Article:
Carer 1 calls me on my shit all the time, who also generates laughs and lively debate at every opportunity. Though he is more than ten years older than me, he's the paid carer who I've most enjoy doing things with. He's more like a cool uncle. Carer #1 is a semi professional musician who pays the bills by wiping my arse, and doing an imitation of Springsteen whilst helping me in the shower, so he can actively pursue his true purpose.
Carer #2 is probably the best all around carer I've ever come across (I have had well over 200 in my lifetime, that's how good she is). She is empathetic, warm, generous and deftly negotiates the fine balance of helping me when I need it, and staying out of the way when I don't. I was telling someone last week that if someone asked Carer 2 to jump in front of a bus for me, she would probably do it, and I wasn't using hyperbole. Yet despite the fact that I tell her how good she is at her job (and as a person), she struggles to understand the compliment. She is the same age as my older brother, and half the time I just want to be the protecter, and tell her that everything is going to be OK, if she just believed most of the justified compliments that I, and others, give her. She is probably the closest thing to an older sister I will ever have.
Resident #1 is a lady who has absolutely no filter, but has a heart of gold if you can join (and understand) her flights of fancy. She insists that I call her 'Nanna', even though she is the same age as my Mother. Depending on her mood, which can fluctuate every 10 seconds, she'll either call me 'My Toddicles' or 'Little Shit,' sometimes in the same sentence.
Resident #2 hardly spoke to anyone when I arrived, but his ability to speak has improved so much that today he started a conversation with an usher by exclaiming 'Hi, how are you? Do you get free drinks because you work here?!' He is a cheeky bastard, and living proof that sometimes the remarkable recoveries that you see on TV are real.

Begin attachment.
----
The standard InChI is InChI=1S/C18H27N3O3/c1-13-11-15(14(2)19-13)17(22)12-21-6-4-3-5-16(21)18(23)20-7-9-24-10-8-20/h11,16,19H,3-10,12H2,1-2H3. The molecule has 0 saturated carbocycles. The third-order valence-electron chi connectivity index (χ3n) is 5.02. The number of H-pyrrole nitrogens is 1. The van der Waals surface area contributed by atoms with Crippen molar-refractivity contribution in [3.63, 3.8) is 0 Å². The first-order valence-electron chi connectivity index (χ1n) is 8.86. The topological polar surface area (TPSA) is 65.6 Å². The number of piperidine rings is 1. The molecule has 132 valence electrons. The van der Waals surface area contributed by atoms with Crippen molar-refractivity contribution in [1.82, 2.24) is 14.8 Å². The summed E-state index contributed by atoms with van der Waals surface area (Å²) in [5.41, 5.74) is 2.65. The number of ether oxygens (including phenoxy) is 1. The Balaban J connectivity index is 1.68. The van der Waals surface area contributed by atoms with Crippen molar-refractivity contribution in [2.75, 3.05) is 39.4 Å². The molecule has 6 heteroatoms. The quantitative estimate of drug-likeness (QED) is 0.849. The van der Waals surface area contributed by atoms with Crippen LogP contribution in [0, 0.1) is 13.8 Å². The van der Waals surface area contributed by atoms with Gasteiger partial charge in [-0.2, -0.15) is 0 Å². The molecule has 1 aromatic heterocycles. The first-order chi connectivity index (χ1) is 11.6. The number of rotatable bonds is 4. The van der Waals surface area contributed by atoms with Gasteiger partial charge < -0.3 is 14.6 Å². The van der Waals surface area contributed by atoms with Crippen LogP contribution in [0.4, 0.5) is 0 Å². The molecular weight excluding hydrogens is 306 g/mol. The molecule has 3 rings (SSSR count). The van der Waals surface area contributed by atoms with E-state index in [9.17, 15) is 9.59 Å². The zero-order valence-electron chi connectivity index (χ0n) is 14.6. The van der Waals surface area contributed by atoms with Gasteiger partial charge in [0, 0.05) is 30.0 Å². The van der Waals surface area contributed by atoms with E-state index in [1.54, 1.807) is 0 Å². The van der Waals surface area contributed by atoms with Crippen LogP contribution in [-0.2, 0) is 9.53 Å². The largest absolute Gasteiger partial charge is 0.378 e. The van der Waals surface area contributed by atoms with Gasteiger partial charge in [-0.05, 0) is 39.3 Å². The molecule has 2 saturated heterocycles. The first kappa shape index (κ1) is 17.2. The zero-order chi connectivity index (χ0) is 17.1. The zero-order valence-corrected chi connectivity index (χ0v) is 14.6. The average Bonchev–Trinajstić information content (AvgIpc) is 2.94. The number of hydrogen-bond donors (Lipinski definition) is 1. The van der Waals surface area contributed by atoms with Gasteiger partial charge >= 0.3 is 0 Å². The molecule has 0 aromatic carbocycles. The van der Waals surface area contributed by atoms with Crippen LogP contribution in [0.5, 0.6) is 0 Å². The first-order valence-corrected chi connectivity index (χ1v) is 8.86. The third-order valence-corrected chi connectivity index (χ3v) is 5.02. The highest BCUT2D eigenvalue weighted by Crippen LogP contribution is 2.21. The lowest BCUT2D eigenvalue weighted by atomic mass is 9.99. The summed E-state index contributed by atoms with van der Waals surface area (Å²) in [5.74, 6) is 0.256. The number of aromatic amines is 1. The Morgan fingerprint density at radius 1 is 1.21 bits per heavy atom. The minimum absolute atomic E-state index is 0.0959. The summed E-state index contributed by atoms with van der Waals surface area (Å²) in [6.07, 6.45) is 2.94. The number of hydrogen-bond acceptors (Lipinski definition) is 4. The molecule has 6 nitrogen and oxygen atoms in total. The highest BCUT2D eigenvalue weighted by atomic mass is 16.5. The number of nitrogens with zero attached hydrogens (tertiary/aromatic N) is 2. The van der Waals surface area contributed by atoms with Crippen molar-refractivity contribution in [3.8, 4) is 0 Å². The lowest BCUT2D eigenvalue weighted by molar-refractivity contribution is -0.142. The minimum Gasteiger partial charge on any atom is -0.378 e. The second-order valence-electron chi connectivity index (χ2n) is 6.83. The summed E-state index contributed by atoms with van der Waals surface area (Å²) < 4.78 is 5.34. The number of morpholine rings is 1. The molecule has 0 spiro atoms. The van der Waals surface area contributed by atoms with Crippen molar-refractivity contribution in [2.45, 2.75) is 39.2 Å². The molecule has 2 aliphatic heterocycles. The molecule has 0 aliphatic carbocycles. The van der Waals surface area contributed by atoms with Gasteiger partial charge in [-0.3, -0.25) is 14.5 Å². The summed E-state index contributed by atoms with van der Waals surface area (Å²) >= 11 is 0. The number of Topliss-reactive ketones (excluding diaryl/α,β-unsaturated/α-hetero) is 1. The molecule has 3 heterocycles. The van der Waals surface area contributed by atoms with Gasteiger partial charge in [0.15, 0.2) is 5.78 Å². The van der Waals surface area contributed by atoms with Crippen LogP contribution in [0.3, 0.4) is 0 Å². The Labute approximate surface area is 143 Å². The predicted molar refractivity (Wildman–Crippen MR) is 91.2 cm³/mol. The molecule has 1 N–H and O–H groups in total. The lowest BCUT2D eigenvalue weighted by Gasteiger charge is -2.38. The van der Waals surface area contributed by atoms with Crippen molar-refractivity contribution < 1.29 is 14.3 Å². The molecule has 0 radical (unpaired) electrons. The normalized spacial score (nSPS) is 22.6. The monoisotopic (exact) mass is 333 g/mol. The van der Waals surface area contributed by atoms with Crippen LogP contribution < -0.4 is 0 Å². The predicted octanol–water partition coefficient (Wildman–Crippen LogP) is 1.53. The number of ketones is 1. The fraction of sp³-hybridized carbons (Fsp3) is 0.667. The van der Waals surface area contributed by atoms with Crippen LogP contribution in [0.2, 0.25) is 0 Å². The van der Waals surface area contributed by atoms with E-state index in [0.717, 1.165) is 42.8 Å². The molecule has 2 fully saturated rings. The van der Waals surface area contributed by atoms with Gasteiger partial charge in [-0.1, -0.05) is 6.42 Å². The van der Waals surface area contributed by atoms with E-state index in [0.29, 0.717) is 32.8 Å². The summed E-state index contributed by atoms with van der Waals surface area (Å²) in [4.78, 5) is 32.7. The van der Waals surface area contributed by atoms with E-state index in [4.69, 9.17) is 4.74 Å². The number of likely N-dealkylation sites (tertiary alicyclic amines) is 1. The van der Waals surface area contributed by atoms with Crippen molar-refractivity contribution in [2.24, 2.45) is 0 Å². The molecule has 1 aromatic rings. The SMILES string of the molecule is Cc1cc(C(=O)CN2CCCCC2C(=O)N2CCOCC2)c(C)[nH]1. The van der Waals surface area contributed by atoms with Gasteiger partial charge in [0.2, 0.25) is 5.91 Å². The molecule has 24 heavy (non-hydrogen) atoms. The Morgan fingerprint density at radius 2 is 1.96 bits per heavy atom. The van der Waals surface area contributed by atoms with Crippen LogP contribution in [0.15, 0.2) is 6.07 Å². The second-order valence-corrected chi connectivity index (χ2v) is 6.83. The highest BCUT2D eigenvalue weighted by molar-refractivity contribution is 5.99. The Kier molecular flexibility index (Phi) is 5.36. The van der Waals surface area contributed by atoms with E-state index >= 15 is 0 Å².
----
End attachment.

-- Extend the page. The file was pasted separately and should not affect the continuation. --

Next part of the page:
Resident #3 is a man who likes to keep to himself and always stays in his own room, but I can always get him to go out if I promise him free beer. He loves to tell me stories of his days as the guitarist of a well known pub band in the 1980s. He told me several debortuous stories of his pub days last week. It was the first time I've ever seen him grin from ear to ear.
After the movie voyage. I was reflecting on the fact that I'm only six weeks shy of two years at Youngcare. That means that its more than 4 years since the 'madness' began. If you told me in 2010 that I would willingly go out and enjoy my time with three crips with various levels of cognitive impairment, I would have had you committed. However I am slowly learning to get rid of my Crip Snobbery and I no longer ignore crips who aren't 'at my level intellectually'.
This is the most unexpected surprise of my time at Youngcare. I now understand the duel dichotomies of disability. Prior to moving in, I had only come across people who had developed their disability from birth, like me. Currently I am the only who lives at my complex with a congenital disability. I have never known what it is like to lose ability to look after yourself. I've always been like this. I thought I knew about disability 4 years ago, but really I know now that I had no idea.
I had always hoped that I would meet people like Carer 1 and Carer 2 when I moved, but what I didn't expect are the lessons I've been taught by the Residents in my complex, particularly the ones mentioned above.
I am the crippled Henry Higgins.
I wonder if '... that blasted plain...' has wheelchair access?